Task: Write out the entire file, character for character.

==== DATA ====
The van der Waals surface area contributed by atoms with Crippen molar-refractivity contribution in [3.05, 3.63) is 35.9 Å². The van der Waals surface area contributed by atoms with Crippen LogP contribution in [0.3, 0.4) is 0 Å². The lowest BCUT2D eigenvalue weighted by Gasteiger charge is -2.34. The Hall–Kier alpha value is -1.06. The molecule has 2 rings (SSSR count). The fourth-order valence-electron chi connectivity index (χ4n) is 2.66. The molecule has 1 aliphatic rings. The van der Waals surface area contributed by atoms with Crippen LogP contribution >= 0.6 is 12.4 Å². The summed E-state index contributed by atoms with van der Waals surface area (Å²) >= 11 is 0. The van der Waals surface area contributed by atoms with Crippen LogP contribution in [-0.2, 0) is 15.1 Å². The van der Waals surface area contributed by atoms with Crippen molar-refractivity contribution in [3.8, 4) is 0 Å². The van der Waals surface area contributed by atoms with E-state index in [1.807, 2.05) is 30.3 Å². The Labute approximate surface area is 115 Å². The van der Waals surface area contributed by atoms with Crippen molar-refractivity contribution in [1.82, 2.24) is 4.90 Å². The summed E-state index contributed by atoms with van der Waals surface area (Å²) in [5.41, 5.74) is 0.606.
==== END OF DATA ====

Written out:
The van der Waals surface area contributed by atoms with Crippen molar-refractivity contribution in [3.05, 3.63) is 35.9 Å². The van der Waals surface area contributed by atoms with Crippen LogP contribution in [0.3, 0.4) is 0 Å². The lowest BCUT2D eigenvalue weighted by Gasteiger charge is -2.34. The Hall–Kier alpha value is -1.06. The molecule has 2 rings (SSSR count). The fourth-order valence-electron chi connectivity index (χ4n) is 2.66. The molecule has 1 aliphatic rings. The van der Waals surface area contributed by atoms with Crippen LogP contribution >= 0.6 is 12.4 Å². The summed E-state index contributed by atoms with van der Waals surface area (Å²) >= 11 is 0. The van der Waals surface area contributed by atoms with Crippen LogP contribution in [-0.2, 0) is 15.1 Å². The van der Waals surface area contributed by atoms with Crippen molar-refractivity contribution in [3.8, 4) is 0 Å². The van der Waals surface area contributed by atoms with E-state index in [1.807, 2.05) is 30.3 Å². The Labute approximate surface area is 115 Å². The van der Waals surface area contributed by atoms with Crippen molar-refractivity contribution in [1.82, 2.24) is 4.90 Å². The summed E-state index contributed by atoms with van der Waals surface area (Å²) in [5.41, 5.74) is 0.606.